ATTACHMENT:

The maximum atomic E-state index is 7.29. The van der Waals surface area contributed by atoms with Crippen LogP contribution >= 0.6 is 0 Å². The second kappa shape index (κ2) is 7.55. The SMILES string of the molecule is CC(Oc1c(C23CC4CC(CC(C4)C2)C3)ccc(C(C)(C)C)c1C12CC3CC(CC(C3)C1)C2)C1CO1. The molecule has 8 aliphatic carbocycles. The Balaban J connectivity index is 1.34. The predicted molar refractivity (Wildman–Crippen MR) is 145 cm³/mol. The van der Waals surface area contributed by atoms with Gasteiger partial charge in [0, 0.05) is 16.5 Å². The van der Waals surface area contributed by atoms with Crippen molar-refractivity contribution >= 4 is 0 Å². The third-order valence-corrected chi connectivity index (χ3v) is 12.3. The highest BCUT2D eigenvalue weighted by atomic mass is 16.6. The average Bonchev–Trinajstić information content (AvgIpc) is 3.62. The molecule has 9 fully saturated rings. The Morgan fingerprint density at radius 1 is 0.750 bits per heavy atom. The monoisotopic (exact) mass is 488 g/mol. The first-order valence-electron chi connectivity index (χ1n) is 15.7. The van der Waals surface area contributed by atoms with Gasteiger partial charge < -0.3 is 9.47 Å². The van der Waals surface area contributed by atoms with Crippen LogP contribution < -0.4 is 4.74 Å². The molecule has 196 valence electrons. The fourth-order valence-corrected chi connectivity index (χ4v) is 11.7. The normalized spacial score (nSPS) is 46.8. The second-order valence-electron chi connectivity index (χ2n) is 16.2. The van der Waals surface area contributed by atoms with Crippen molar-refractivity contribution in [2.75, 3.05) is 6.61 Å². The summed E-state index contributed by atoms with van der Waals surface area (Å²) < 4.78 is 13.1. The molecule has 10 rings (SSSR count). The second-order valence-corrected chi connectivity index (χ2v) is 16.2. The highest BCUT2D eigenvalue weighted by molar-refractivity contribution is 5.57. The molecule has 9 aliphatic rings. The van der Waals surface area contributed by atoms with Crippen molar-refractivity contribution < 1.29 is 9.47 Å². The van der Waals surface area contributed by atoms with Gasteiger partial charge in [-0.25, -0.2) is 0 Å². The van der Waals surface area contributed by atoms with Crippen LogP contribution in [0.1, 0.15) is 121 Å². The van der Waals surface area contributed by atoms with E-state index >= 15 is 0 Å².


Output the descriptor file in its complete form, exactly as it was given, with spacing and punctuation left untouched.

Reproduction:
The maximum atomic E-state index is 7.29. The van der Waals surface area contributed by atoms with Crippen LogP contribution >= 0.6 is 0 Å². The second kappa shape index (κ2) is 7.55. The SMILES string of the molecule is CC(Oc1c(C23CC4CC(CC(C4)C2)C3)ccc(C(C)(C)C)c1C12CC3CC(CC(C3)C1)C2)C1CO1. The molecule has 8 aliphatic carbocycles. The Balaban J connectivity index is 1.34. The predicted molar refractivity (Wildman–Crippen MR) is 145 cm³/mol. The van der Waals surface area contributed by atoms with Gasteiger partial charge in [0, 0.05) is 16.5 Å². The van der Waals surface area contributed by atoms with Crippen molar-refractivity contribution >= 4 is 0 Å². The third-order valence-corrected chi connectivity index (χ3v) is 12.3. The highest BCUT2D eigenvalue weighted by atomic mass is 16.6. The average Bonchev–Trinajstić information content (AvgIpc) is 3.62. The molecule has 9 fully saturated rings. The Morgan fingerprint density at radius 1 is 0.750 bits per heavy atom. The monoisotopic (exact) mass is 488 g/mol. The first-order valence-electron chi connectivity index (χ1n) is 15.7. The van der Waals surface area contributed by atoms with Gasteiger partial charge < -0.3 is 9.47 Å². The van der Waals surface area contributed by atoms with Crippen LogP contribution < -0.4 is 4.74 Å². The molecule has 196 valence electrons. The fourth-order valence-corrected chi connectivity index (χ4v) is 11.7. The normalized spacial score (nSPS) is 46.8. The second-order valence-electron chi connectivity index (χ2n) is 16.2. The van der Waals surface area contributed by atoms with Crippen molar-refractivity contribution in [2.75, 3.05) is 6.61 Å². The summed E-state index contributed by atoms with van der Waals surface area (Å²) < 4.78 is 13.1. The molecule has 10 rings (SSSR count). The second-order valence-corrected chi connectivity index (χ2v) is 16.2. The highest BCUT2D eigenvalue weighted by molar-refractivity contribution is 5.57. The molecule has 9 aliphatic rings. The van der Waals surface area contributed by atoms with Crippen molar-refractivity contribution < 1.29 is 9.47 Å². The van der Waals surface area contributed by atoms with Gasteiger partial charge in [-0.25, -0.2) is 0 Å². The van der Waals surface area contributed by atoms with Crippen LogP contribution in [0.1, 0.15) is 121 Å². The van der Waals surface area contributed by atoms with E-state index >= 15 is 0 Å².